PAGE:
RTO Dealers Needing Capital have Two Excellent Choices: MSLP and PPP
Although the recent economic downturn is presenting challenges for small and medium-sized businesses of all types, there is also good news in the form of two federal programs providing financial assistance.
The Federal Reserve’s Main Street Lending Program [MSLP] is the newest program available to help RTO dealers experiencing financial strain as a result of the coronavirus pandemic and the economic recession. It followed on the heels of the Small Business Administration’s Paycheck Protection Program [PPP], the most widely accessed program of the federal CARES Act. The PPP was recently updated to make it even more flexible and useful to smaller businesses.
For RTO dealers seeking capital to bolster their operations or fuel growth, deciding which federal resource best meets their needs can be daunting. Here’s a simple comparison of the MSLP and the PPP to clarify and compare these loans’ main features.
The MSLP provides loans to small and middle-market companies with up to 10,000 employees and less than $2.5 billion in annual income that have been adversely affected by the COVID-19 pandemic. To qualify, businesses must commit to retaining at least 90% of their employees at full compensation and benefits through September 30, 2020, and they must follow all compensation, stock repurchase and dividend restrictions that apply to all other CARES Act loans.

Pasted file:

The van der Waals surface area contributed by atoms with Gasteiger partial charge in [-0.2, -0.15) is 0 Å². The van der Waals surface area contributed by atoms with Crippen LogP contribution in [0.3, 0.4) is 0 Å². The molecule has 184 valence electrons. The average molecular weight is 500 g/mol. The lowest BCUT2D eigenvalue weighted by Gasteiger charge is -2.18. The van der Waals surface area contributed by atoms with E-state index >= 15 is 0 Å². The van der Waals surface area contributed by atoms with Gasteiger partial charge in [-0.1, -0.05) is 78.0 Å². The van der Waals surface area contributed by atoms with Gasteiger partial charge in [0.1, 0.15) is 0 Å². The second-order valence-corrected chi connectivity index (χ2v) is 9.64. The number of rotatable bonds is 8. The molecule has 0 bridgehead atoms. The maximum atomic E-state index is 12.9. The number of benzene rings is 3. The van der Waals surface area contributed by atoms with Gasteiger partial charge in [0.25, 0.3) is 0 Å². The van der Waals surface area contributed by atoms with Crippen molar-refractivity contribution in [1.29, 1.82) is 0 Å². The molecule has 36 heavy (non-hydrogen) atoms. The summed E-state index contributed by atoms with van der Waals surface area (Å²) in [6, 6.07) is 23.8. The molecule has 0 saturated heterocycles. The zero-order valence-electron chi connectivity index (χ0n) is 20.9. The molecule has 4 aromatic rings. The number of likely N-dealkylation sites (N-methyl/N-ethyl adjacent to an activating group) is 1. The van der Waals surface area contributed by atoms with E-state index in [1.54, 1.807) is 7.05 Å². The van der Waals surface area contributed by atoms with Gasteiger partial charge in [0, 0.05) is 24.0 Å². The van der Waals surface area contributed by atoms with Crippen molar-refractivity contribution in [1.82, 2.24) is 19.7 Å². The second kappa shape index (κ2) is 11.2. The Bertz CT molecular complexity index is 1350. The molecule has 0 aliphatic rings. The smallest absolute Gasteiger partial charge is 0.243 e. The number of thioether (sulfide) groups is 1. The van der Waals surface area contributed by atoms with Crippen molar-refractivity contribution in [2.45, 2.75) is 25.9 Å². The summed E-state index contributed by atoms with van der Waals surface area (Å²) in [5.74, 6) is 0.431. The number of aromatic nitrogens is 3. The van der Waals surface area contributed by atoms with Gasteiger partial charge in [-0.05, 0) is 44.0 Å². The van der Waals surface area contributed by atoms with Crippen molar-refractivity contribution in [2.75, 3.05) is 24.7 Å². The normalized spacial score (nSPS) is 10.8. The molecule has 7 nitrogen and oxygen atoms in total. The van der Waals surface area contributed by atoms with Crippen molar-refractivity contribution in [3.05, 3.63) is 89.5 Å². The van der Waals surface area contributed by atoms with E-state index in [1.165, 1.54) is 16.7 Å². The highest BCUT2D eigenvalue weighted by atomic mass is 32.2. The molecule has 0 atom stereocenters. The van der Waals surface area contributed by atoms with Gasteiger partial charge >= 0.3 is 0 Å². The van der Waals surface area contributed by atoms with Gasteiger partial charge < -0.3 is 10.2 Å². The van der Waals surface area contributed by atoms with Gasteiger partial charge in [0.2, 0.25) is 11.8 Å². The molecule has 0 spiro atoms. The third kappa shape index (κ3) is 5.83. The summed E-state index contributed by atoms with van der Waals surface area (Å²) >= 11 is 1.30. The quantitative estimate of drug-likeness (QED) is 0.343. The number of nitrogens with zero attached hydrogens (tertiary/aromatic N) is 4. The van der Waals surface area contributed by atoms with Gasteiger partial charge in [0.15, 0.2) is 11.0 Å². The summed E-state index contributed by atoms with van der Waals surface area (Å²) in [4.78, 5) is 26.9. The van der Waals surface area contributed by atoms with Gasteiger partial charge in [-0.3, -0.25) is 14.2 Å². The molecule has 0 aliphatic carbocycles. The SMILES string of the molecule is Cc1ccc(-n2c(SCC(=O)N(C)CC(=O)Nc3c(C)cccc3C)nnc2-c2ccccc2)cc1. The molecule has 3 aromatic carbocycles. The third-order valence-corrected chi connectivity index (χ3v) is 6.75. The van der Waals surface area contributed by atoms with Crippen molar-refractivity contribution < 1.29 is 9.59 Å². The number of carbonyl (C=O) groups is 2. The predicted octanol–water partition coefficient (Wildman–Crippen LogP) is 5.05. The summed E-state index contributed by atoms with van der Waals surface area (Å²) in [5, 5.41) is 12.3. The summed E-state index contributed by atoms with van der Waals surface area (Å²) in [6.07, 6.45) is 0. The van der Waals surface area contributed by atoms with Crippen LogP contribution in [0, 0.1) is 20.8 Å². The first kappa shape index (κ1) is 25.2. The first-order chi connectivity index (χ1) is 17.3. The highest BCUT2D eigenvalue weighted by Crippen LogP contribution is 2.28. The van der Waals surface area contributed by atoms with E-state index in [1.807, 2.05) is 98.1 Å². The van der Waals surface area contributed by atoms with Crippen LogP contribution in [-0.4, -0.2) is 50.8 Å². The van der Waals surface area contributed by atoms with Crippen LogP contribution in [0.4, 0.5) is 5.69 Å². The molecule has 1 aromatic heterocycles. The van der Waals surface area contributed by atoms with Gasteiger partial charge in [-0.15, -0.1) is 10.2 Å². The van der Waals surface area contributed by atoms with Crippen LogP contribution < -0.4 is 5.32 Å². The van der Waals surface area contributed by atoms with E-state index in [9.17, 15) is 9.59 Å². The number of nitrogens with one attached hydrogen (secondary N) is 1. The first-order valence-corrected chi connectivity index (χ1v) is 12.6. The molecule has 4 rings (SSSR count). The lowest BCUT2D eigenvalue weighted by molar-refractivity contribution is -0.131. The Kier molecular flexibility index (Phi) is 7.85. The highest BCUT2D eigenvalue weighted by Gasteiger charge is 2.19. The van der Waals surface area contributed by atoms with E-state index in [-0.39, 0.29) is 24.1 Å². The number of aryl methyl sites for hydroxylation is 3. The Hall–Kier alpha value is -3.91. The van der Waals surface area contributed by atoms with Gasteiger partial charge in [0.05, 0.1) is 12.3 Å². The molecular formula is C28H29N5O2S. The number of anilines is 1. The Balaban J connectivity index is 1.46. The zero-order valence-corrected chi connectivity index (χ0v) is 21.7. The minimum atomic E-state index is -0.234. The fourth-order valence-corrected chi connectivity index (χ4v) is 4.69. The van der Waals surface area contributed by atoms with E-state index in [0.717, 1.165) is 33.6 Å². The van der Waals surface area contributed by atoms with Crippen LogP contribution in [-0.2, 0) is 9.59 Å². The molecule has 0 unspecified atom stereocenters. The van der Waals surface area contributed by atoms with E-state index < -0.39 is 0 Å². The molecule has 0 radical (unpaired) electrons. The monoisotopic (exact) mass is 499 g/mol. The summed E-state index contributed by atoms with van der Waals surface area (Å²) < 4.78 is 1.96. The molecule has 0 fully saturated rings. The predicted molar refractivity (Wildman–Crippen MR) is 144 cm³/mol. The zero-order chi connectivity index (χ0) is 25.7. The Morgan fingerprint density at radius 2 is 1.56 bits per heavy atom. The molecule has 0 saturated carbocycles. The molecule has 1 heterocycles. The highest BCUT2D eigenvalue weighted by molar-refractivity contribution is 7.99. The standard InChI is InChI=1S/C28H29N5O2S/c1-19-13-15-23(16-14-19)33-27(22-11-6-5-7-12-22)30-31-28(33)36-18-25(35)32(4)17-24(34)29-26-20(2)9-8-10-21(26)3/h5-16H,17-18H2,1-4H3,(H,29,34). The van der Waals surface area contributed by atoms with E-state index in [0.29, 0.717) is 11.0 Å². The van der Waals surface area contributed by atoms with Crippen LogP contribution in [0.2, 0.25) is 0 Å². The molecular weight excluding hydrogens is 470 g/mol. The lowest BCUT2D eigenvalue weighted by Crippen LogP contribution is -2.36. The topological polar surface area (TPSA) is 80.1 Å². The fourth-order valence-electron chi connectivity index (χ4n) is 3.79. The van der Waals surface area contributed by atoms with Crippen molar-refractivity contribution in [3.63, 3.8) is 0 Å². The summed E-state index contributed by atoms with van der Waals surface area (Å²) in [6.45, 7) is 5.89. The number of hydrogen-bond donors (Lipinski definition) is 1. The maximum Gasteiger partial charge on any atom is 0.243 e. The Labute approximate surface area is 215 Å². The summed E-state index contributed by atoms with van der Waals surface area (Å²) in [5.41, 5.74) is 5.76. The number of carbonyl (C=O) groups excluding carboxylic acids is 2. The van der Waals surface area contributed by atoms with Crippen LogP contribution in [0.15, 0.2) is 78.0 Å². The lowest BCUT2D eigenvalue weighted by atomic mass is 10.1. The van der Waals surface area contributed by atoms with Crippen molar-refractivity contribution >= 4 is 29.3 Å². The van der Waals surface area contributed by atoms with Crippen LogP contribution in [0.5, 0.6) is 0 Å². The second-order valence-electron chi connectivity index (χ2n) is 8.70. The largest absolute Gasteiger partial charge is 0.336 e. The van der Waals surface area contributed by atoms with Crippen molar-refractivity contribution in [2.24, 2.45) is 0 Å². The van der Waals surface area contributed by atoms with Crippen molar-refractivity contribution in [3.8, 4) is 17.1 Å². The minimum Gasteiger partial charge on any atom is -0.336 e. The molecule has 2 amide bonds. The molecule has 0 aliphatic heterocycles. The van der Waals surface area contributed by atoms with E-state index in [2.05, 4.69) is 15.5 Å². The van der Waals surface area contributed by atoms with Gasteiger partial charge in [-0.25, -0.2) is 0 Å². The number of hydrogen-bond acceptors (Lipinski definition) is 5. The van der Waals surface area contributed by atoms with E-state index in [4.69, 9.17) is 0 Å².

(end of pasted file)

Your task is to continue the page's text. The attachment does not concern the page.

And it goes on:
The minimum MSLP loan is $1 million; the maximum is $25 million or not more than four times the businesses’ 2019 earnings before interest, taxes, depreciation and amortization, whichever is less. The interest rate for these loans is 0.01%, plus 250-400 basis points, with a four-year maturity, with principal and interest payments deferred for one year.
All businesses with fewer than 500 employees are eligible for a PPP loan. The maximum loan is 2.5 times a company’s 2019 average monthly payroll, capped at $10 million, with no minimum.
All or part of a PPP loan can be forgiven if 60% of the principal is spent on payroll and no more than 40% is used to pay mortgage interest, rent or utility bills. No collateral or guarantee is required.
PPP funds can be used for up to 24 weeks to secure loan forgiveness, but employees rehired or maintained with PPP funds must be compensated between February 15 and the end of 2020.
The unforgiven portion of a PPP loan matures in five years at 1% interest, with no prepayment penalty. Business that have already applied for a PPP loan can also apply for an MSLP loan.
According to financial experts, both loans are an excellent resource for businesses experiencing financial stress, with the PPP having an advantage for small businesses, and the MSLP having benefits for larger companies and those needing more funds and greater spending flexibility.